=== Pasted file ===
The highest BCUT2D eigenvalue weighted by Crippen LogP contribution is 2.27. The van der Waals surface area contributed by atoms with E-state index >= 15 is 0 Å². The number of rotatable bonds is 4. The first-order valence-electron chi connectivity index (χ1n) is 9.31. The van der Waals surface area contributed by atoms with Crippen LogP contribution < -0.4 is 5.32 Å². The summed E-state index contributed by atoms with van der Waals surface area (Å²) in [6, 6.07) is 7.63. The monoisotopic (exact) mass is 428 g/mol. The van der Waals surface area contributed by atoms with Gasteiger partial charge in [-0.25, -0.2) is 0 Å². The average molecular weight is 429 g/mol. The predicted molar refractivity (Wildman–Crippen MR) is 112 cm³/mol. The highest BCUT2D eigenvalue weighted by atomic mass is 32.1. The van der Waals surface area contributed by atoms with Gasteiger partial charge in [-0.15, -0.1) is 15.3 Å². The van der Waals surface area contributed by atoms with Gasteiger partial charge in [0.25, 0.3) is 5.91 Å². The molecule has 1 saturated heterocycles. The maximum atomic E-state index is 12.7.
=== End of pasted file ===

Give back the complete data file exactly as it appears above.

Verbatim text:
The highest BCUT2D eigenvalue weighted by Crippen LogP contribution is 2.27. The van der Waals surface area contributed by atoms with E-state index >= 15 is 0 Å². The number of rotatable bonds is 4. The first-order valence-electron chi connectivity index (χ1n) is 9.31. The van der Waals surface area contributed by atoms with Crippen LogP contribution < -0.4 is 5.32 Å². The summed E-state index contributed by atoms with van der Waals surface area (Å²) in [6, 6.07) is 7.63. The monoisotopic (exact) mass is 428 g/mol. The van der Waals surface area contributed by atoms with Gasteiger partial charge in [-0.25, -0.2) is 0 Å². The average molecular weight is 429 g/mol. The predicted molar refractivity (Wildman–Crippen MR) is 112 cm³/mol. The highest BCUT2D eigenvalue weighted by atomic mass is 32.1. The van der Waals surface area contributed by atoms with Gasteiger partial charge in [-0.15, -0.1) is 15.3 Å². The van der Waals surface area contributed by atoms with Gasteiger partial charge in [0.25, 0.3) is 5.91 Å². The molecule has 1 saturated heterocycles. The maximum atomic E-state index is 12.7.